Two old rules of thumb still apply: "If it seems too good to be true, it probably is." and "Don't put all of your eggs in one basket." Bernie's investors violated both of these rules. Consistently earning 15-18% returns should have been a red flag for these investors. Instead, they just got greedier and greedier and kept putting more and more money in. As long as they were making money hand over fist, they had no complaints. When things went south, they wanted to put all the blame on Bernie. They are not without fault and should bear some of the responsibility. Personally, I don't feel sorry for them at all.

Mar. 04 2011 09:03 AM
dovid from brooklyn

I know hes a crook
now that we can look back at what happened it seems he makes some great points.
1. the investors never lost their principal
2. they should have realized they were making to much return. finance 101. they were greedy.
3. he didnt do what he did just to steal as he didnt need the extra money and it didnt really go to him.

compare him to a MLM empire where the people at top take all the cash and everyone else looses it all. intentionally. and bank managers that took out millions before they crashed.
i just think were going after the wrong guys.

Mar. 02 2011 10:56 PM
J

Why is this man being given any media attention whatsoever? It's obvious his family was in on the scam, and this was probably true of many of his wealthier investors who benefited by being on the front end of his ponzi scheme. While it's absolutely true that we need regulatory reform in the financial sector and that there are many other Wall Street execs who violated the letter and spirit of the law and should be held accountable, we do not need to hear that from this man. He is a grifter. His mother was a grifter. He's a pathological liar, and the very fact that he has the mainstream media in the palm of his hands right now is evidence of his perfidy. Covering anything this man says is simply tabloid journalism. It may sell, but it doesn't inform.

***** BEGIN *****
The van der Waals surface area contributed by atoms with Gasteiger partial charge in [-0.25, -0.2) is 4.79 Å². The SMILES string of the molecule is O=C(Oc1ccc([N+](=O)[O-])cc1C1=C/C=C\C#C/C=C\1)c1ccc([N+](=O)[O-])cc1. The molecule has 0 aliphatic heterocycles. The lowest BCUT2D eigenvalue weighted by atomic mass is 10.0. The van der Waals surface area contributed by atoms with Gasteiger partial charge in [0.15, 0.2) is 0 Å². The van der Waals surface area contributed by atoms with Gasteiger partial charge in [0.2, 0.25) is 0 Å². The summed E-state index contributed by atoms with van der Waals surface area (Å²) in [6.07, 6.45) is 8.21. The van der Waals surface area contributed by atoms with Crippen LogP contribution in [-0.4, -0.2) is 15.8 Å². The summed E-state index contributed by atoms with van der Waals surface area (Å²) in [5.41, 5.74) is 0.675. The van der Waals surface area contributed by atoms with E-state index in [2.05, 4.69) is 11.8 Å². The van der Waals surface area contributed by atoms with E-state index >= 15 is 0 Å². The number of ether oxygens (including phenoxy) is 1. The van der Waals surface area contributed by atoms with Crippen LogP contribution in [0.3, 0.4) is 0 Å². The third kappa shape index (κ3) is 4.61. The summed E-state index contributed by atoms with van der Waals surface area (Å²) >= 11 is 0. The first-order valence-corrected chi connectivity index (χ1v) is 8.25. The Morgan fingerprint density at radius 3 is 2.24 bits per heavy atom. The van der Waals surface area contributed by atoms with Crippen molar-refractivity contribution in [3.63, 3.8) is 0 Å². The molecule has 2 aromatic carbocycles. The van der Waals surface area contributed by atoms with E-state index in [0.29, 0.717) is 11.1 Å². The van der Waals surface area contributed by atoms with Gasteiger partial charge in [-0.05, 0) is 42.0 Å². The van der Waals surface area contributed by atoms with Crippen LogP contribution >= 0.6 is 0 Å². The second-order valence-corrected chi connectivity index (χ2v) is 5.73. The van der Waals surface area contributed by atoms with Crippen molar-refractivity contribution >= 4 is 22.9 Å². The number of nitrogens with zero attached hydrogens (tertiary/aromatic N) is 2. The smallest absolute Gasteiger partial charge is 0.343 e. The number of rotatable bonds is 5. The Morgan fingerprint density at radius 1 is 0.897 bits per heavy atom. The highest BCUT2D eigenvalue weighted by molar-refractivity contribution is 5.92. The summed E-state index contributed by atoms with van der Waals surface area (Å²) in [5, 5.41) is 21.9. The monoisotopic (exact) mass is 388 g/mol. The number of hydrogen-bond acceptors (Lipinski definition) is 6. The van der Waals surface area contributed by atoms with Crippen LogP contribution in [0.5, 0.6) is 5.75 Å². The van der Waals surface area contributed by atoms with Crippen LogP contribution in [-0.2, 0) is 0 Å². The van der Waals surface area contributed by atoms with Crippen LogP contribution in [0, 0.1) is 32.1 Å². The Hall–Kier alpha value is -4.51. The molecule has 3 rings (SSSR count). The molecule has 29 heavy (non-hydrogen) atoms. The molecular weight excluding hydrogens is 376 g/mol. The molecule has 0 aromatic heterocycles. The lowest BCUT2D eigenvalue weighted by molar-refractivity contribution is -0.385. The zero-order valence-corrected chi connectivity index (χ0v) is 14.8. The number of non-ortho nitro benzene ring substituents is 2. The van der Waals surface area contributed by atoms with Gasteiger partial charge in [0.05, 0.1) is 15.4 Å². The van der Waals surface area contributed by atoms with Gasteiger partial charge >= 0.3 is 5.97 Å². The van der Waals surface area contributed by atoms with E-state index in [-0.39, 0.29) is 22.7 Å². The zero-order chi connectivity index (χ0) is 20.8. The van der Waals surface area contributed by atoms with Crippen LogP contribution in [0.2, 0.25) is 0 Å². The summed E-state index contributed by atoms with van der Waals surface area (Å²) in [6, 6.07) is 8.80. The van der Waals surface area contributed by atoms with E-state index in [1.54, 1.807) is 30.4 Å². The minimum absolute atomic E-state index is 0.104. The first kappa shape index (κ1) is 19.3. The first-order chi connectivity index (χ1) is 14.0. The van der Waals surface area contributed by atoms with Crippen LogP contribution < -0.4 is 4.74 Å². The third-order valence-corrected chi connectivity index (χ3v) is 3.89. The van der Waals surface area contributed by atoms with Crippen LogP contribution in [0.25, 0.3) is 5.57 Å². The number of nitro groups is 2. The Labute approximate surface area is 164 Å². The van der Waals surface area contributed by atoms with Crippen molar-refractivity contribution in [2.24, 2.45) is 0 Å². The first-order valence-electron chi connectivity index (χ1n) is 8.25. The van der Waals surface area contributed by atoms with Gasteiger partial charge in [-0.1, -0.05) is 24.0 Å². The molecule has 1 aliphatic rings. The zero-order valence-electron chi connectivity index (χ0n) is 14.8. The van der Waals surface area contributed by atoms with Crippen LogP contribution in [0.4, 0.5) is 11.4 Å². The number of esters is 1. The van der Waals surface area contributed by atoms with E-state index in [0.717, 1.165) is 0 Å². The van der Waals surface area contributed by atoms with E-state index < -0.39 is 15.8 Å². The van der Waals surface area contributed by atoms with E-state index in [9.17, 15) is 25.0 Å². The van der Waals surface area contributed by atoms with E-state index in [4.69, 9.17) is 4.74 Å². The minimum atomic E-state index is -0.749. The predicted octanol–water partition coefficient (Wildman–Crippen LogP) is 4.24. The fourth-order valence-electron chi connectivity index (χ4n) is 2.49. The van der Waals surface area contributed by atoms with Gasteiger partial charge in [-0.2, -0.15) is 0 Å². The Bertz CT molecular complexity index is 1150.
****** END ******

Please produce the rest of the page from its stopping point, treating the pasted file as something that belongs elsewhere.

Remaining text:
Mar. 02 2011 11:26 AM
a g from n j

madoff, is the little pusher on the street[i'm not saying that's okay] the banks, are the drug cartels. they are bailed out by our corporate welfare. we want to fixate on little b-bernie,while the big b's banks, shoot up the veins of our children with inherited poverty. it reminds me, of, a death being a tragedy,but genocide just a statistic. our sense of proportion is totally skewed

Mar. 02 2011 10:31 AM
bernie from bklyn

how is what happened to his family "heartbreaking"? they were all in on it and they deserve whatever misery they're enduring right now. we should all have ZERO sympathy for this family.
when he accentuates "only me" in the interview he really is confirming that she knew everything. that was so obvious to me...for such a good liar, that was a bad job of lying.

Mar. 02 2011 10:23 AM
Robert from NYC

Bernie from bklyn has my vote! I would love to know how much that couple has who is giving back that huge sum of money. I don't remember their name nor the actual amount but it was in the millions. This also brings out how many multi million and billon-aires there are and how much money they possess.

Mar. 02 2011 10:22 AM
a g from n j

brian,who gives a rats about, what madoff sees himself as, or not. the bigger more important question, than the money people lost with him specifically, is, the deregulation, that "allowed" ,the whole financial infrastructure, to look the other way in the first place. and of course, "looking the other way", is not a passive act. madoff, continues to be a smoke screen diversion for the bigger crimes of wall st.,industry,and gov't compliance. are we all asleep,or just dumb !

Mar. 02 2011 10:19 AM
Ellen from Brooklyn

I read the article and I think does a great job humanizing Madoff without releasing him from blame. It's easy to think, "he's a monster, he's nothing like me. this could never happen to me" but in reality you can see how his scheme spiraled out of control. It's important for people who walk the line with everyday lies to realize that they might not be so different. We all need to make sure our moral compass is working properly from time to time. Don't assume you're above it!

Mar. 02 2011 10:19 AM
David from Queens

The only validity to Madoff's athlethic rationalizations is the culpability of those who paid compensation to themselves for knowingly throwing clients money down a rathole.

Mar. 02 2011 10:18 AM
bernie from bklyn

are you honestly trying to tell me that these people who invested with madoff didn't know that these returns were fishy?
they all deserve to lose their money because they didn't care about 'how' but 'how much'. they ALL participated so they can all go to hell along with bernie!

Mar. 02 2011 10:14 AM
Robert from NYC

Interesting. Well, does it make it right?!!!! lol

Mar. 02 2011 10:14 AM
paulb from brooklyn

Brian, would you mind asking the reporter if the $50 billion usually given as the losses in the Madoff affair represent what people invested in the schemes or what on paper they were supposed to have in their accounts?

Mar. 02 2011 10:13 AM